Unusually warm temperatures the past few days have made the four-year drought worse for crops, so Modesto Irrigation District leaders said Tuesday they’re inclined to start farmers’ water season April 12 instead of two weeks later.
The MID board also waded through tricky dialogue with several growers and attorneys who object to proposed rule changes granting ditch tenders carte-blanche access to private property under threat of losing water rights.
Customers have been told not to expect more than 16 inches of canal water this season, compared with a typical 42-inch allotment and far less than needed to keep most crops alive. Sixteen inches represents the least ever delivered by MID since it began capping allotments in 1989, easily eclipsing last year’s depressing record low of 24 inches.
With such a limited supply, deciding when to fill canals with Tuolumne River water becomes a delicate dance. Some crops will die or underproduce if not fed right away, while others require water later in the summer or fall – perhaps after MID runs out of water, if the irrigation season starts too soon.
All farmers who approached the speaker’s rostrum Tuesday urged an earlier start date than the initial April 26 target.
“Our start date needs to be as soon as possible,” Dave Wheeler said, asking for a decision so growers can make plans, including groundwater pumping.
“Sooner might be better than later, especially if we don’t get rain,” Gordon Heinrich agreed.
Ron Fisher noted a scientific study concluding that nut trees, the Valley’s biggest cash crop, need water soon to keep almonds large and avoid dropping from lack of moisture. If forced, nut growers could skimp on water in June, he said, but not in April.
MID might boost this year’s measly allotment to 19 inches or so if 25 farmers with private wells would agree to sell groundwater to the district, board member Jake Wenger said.
Last year, only three well owners participated in the first year of that program. It should be obvious that terms need major revision in favor of well owners, Pete Verburg said.
Terms of proposed changes to irrigation rules sparked most of Tuesday’s fireworks.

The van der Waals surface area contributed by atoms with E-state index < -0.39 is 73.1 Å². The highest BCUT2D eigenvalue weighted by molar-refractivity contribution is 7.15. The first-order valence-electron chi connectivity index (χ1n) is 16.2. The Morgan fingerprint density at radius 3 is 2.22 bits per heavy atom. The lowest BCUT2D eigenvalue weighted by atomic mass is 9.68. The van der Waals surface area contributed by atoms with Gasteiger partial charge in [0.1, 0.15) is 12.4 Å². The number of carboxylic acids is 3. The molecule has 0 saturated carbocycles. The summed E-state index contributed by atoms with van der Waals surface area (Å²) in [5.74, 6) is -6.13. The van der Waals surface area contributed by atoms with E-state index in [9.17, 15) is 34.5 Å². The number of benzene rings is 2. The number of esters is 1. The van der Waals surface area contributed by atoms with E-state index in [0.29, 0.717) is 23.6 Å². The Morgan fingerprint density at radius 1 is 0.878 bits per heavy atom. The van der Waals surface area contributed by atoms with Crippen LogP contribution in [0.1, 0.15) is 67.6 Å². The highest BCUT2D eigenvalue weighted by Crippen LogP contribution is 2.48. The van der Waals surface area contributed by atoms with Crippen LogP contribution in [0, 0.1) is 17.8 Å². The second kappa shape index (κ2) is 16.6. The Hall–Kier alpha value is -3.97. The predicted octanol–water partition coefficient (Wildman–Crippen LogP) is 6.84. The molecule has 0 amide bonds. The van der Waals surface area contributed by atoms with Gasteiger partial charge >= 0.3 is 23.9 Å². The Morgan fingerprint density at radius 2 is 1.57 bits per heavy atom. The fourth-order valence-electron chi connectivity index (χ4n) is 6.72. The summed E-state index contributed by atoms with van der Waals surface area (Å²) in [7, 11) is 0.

Former language allowed MID personnel to go on private property for district business. Staff recently proposed a penalty for refusing entry: termination of water delivery.
Farmers came unglued, venting at last week’s grower meetings, sending emails and letters, and hiring lawyers to stick up for property rights.
Attorneys Stacy Henderson and Bob Fores asked that landowners receive notice.
General Manager Roger VanHoy said he envisions that someone’s water delivery could be skipped and reinstated the next rotation. Wenger said that would make sense, but noted, “That’s not what it says.”
“Words count,” Fores said. “It makes sense to clarify them now.”
Board Chairman Larry Byrd, a former MID ditch tender, said he found the discussion “bothersome” and resents “suddenly being scrutinized over very little things.” He equated the flap with “getting the fly out of the pepper” – apparently a variation on an old saying about picking fly excrement out of pepper – and called for “simplicity and common sense.”
Board member John Mensinger agreed that in a severe drought “ditch tenders have to step up their game. The last thing I’m going to do is make it harder on them. I totally support free access for our associates.”
Bill Ketscher, a retired MID engineering manager who farms in Waterford, said the district should find better ways of penalizing growers suspected of misusing water than cutting off their rights and publicly shaming them, including posting charges on MID’s website.
“Maybe MID should build a set of stocks out front,” he said, drawing laughter. “I just think there are better ways of dealing with people.”
The board is scheduled to vote on new rules at 9 a.m. March 24 in the chamber at 1231 11th St., Modesto. That could be a busy meeting, with votes also expected on raising water prices up to 40 percent and whether to bring back drought-coping measures introduced last year. They include farmer-to-farmer water sales on the open market, district-managed transfers for a fixed price and private well owners selling groundwater to MID.
Bee staff writer Garth Stapley can be reached at firstname.lastname@example.org or (209) 578-2390.